Babies to be offered vaccinations against disease which can lead to meningitis
Babies in the East of England to be offered vaccination against meningococcal group B (MenB) – a disease which can lead to meningitis.
Public Health England is hailing the start of a new vaccination programme which offers young children protection against MenB disease.
From September 1, the MenB vaccination will be added to the NHS Childhood Immunisation Programme in England to help protect children against this devastating disease which can cause meningitis (an infection of the protective membranes that surround the brain and spinal cord) and septicaemia (blood poisoning) which are serious and potentially fatal illnesses.
Babies will be offered the MenB vaccine with the other routine vaccinations at two months, four months and 12-13 months of age.
Vaccinating babies at these times helps protect them when they are most at risk of developing MenB disease.
Infants under one year of age are most at risk of MenB and the number of cases peak at around five or six months of age.
In March 2014, the Joint Committee on Vaccination and Immunisation (JCVI) recommended a national MenB immunisation programme for infants using a three-dose schedule. In March 2015, the programme, using Bexsero® vaccine, was announced.
Dr Mary Ramsay, head of immunisation at Public Health England said: “This vaccine will help to save lives and prevent permanent disability. Meningococcal B disease can be devastating for babies and young children and it has cut many lives short and left young people disabled.
“The disease develops rapidly and early symptoms in babies and young children can include a high fever with cold hands and feet, vomiting and refusing to feed, agitation, drowsiness or being floppy or unresponsive, grunting or breathing rapidly or having an unusual high-pitched or moaning cry.
“A classic sign is pale, blotchy skin, and a red rash that doesn’t fade when a glass is rolled over it. Additional symptoms include having a tense, bulging soft spot on their head (fontanelle), having a stiff neck and an aversion to bright lights or having convulsions or seizures.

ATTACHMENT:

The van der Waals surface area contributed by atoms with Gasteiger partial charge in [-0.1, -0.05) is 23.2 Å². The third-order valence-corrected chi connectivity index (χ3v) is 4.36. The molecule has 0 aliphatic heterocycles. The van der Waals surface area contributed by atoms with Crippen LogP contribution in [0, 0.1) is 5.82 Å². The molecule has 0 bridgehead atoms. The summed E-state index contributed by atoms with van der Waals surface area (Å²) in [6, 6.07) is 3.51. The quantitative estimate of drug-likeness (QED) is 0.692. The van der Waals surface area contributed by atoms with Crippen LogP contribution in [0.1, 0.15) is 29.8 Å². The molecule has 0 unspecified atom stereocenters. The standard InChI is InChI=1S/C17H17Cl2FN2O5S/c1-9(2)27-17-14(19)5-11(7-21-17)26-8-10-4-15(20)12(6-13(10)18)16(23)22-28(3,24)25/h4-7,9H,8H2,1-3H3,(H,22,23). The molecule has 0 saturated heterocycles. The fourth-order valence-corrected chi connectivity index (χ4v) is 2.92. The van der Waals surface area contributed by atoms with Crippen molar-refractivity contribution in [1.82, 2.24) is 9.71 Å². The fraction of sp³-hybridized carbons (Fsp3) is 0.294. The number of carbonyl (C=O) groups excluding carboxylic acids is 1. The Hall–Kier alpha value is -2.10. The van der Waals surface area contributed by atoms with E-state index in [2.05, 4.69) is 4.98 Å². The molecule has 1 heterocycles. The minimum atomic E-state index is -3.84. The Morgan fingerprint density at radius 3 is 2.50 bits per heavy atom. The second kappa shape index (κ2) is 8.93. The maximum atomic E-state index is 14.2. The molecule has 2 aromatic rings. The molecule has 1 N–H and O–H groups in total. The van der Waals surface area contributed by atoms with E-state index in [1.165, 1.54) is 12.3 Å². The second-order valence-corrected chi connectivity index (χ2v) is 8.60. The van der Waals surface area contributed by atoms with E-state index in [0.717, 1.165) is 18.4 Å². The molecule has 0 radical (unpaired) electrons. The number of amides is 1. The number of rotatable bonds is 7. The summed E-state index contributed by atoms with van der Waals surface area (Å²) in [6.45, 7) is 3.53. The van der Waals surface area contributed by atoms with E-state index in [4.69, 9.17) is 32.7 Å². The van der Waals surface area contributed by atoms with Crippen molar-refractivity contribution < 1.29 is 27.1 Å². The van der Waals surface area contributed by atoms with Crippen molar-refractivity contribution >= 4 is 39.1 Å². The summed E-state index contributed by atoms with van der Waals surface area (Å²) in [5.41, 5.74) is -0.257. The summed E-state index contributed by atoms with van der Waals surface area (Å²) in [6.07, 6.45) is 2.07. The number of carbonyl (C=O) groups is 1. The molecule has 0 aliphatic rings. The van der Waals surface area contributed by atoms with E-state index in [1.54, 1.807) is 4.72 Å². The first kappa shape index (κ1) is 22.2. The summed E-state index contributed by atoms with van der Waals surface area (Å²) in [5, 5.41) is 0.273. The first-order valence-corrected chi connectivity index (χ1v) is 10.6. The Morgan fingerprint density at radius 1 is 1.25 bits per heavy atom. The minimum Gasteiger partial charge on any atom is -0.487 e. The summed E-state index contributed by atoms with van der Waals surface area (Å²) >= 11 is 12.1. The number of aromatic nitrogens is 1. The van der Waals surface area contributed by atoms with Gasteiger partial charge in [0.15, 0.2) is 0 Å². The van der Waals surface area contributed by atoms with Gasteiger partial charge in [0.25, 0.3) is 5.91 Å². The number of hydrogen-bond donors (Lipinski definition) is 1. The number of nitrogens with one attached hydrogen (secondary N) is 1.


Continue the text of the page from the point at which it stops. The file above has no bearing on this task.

“We must all remain alert to the signs and symptoms of meningococcal disease and seek urgent medical attention if there is any concern as the vaccine does not protect against all types of meningococcal disease.
“Be aware of all signs and symptoms and trust your instincts – don’t wait for a rash to develop before seeking urgent medical attention.”
Public Health Minister Jane Ellison said: “This is a landmark moment.
“Men B can be truly devastating and we know the suffering it can cause to families. Now, in our country, every new baby can get this free vaccine to protect them from this terrible disease.”
Chief executive of Meningitis Research Foundation, Christopher Head, said: “We are delighted the MenB vaccine has been introduced as it has been at the top of this charity’s agenda for many years. We hope this vaccine will save many lives and spare countless families the trauma of seeing a loved one die or become seriously disabled because of MenB.
“This vaccine could potentially prevent up to 4,000 cases of meningococcal disease in children younger than five years in the UK.
“However, we must remind the public that there are still some forms of the disease which are not covered by vaccines so it is vital that people are still aware of the symptoms of meningitis and septicaemia.”
Chief executive of Meningitis Now, Sue Davie, said: “We’re delighted to reach this milestone and see the vaccination programme protecting our newborn babies in England. This programme will save lives straight away and for years to come. We stand ready to support the roll out in any way we can.”